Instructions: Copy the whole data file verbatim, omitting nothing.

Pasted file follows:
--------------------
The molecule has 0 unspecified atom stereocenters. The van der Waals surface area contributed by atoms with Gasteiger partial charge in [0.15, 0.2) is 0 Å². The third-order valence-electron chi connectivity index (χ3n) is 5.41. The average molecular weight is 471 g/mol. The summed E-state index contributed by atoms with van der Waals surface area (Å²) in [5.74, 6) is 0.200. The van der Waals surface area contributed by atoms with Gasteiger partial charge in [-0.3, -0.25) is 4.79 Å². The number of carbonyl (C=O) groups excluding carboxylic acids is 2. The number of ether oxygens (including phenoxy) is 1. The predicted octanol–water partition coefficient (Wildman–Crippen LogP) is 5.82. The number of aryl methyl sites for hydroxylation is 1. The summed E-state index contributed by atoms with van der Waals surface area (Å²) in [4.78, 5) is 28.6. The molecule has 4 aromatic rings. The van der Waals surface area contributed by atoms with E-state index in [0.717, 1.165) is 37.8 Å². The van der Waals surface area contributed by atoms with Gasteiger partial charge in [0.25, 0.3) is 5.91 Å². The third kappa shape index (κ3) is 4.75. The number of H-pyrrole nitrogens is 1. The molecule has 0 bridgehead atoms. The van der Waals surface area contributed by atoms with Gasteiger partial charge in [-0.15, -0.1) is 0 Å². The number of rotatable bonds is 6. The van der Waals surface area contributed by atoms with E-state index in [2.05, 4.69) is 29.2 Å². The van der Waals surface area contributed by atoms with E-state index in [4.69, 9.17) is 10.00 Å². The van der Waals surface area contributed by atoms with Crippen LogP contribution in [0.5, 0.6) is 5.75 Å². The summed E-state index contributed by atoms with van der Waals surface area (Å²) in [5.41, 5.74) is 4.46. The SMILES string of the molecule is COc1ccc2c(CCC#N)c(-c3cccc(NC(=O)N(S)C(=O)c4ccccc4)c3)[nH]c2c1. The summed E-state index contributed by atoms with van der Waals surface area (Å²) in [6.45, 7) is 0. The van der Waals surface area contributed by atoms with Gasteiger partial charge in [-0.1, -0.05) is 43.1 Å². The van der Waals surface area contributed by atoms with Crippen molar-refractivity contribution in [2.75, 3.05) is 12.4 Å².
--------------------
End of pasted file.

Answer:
The molecule has 0 unspecified atom stereocenters. The van der Waals surface area contributed by atoms with Gasteiger partial charge in [0.15, 0.2) is 0 Å². The third-order valence-electron chi connectivity index (χ3n) is 5.41. The average molecular weight is 471 g/mol. The summed E-state index contributed by atoms with van der Waals surface area (Å²) in [5.74, 6) is 0.200. The van der Waals surface area contributed by atoms with Gasteiger partial charge in [-0.3, -0.25) is 4.79 Å². The number of carbonyl (C=O) groups excluding carboxylic acids is 2. The number of ether oxygens (including phenoxy) is 1. The predicted octanol–water partition coefficient (Wildman–Crippen LogP) is 5.82. The number of aryl methyl sites for hydroxylation is 1. The summed E-state index contributed by atoms with van der Waals surface area (Å²) in [4.78, 5) is 28.6. The molecule has 4 aromatic rings. The van der Waals surface area contributed by atoms with E-state index in [0.717, 1.165) is 37.8 Å². The van der Waals surface area contributed by atoms with Gasteiger partial charge in [0.25, 0.3) is 5.91 Å². The third kappa shape index (κ3) is 4.75. The number of H-pyrrole nitrogens is 1. The molecule has 0 bridgehead atoms. The van der Waals surface area contributed by atoms with Gasteiger partial charge in [-0.15, -0.1) is 0 Å². The number of rotatable bonds is 6. The van der Waals surface area contributed by atoms with E-state index in [2.05, 4.69) is 29.2 Å². The van der Waals surface area contributed by atoms with E-state index in [4.69, 9.17) is 10.00 Å². The van der Waals surface area contributed by atoms with Crippen LogP contribution in [0.5, 0.6) is 5.75 Å². The summed E-state index contributed by atoms with van der Waals surface area (Å²) in [5.41, 5.74) is 4.46. The SMILES string of the molecule is COc1ccc2c(CCC#N)c(-c3cccc(NC(=O)N(S)C(=O)c4ccccc4)c3)[nH]c2c1. The summed E-state index contributed by atoms with van der Waals surface area (Å²) in [6.45, 7) is 0. The van der Waals surface area contributed by atoms with Gasteiger partial charge in [-0.1, -0.05) is 43.1 Å². The van der Waals surface area contributed by atoms with Crippen molar-refractivity contribution in [2.75, 3.05) is 12.4 Å².